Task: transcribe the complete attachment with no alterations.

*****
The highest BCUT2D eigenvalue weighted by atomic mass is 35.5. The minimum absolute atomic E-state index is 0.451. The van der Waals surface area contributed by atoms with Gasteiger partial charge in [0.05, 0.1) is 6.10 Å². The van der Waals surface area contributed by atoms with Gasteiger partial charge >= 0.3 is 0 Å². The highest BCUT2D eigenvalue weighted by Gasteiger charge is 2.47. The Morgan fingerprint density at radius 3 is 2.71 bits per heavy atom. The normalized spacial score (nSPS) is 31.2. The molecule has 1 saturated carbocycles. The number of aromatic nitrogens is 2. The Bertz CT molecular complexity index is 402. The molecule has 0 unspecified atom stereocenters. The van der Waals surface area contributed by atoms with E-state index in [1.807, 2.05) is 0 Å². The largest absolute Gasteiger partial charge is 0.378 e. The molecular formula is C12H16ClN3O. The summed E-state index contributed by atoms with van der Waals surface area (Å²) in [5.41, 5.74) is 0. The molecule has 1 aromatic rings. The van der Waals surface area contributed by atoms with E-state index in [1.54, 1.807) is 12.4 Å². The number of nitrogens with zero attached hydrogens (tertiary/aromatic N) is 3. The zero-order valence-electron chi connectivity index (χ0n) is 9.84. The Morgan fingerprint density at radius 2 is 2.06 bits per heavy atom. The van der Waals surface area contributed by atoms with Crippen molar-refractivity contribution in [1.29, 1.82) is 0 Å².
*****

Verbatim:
The highest BCUT2D eigenvalue weighted by atomic mass is 35.5. The minimum absolute atomic E-state index is 0.451. The van der Waals surface area contributed by atoms with Gasteiger partial charge in [0.05, 0.1) is 6.10 Å². The van der Waals surface area contributed by atoms with Gasteiger partial charge >= 0.3 is 0 Å². The highest BCUT2D eigenvalue weighted by Gasteiger charge is 2.47. The Morgan fingerprint density at radius 3 is 2.71 bits per heavy atom. The normalized spacial score (nSPS) is 31.2. The molecule has 1 saturated carbocycles. The number of aromatic nitrogens is 2. The Bertz CT molecular complexity index is 402. The molecule has 0 unspecified atom stereocenters. The van der Waals surface area contributed by atoms with E-state index in [1.807, 2.05) is 0 Å². The largest absolute Gasteiger partial charge is 0.378 e. The molecular formula is C12H16ClN3O. The summed E-state index contributed by atoms with van der Waals surface area (Å²) in [5.41, 5.74) is 0. The molecule has 1 aromatic rings. The van der Waals surface area contributed by atoms with E-state index in [1.54, 1.807) is 12.4 Å². The number of nitrogens with zero attached hydrogens (tertiary/aromatic N) is 3. The zero-order valence-electron chi connectivity index (χ0n) is 9.84. The Morgan fingerprint density at radius 2 is 2.06 bits per heavy atom. The van der Waals surface area contributed by atoms with Crippen molar-refractivity contribution in [1.29, 1.82) is 0 Å².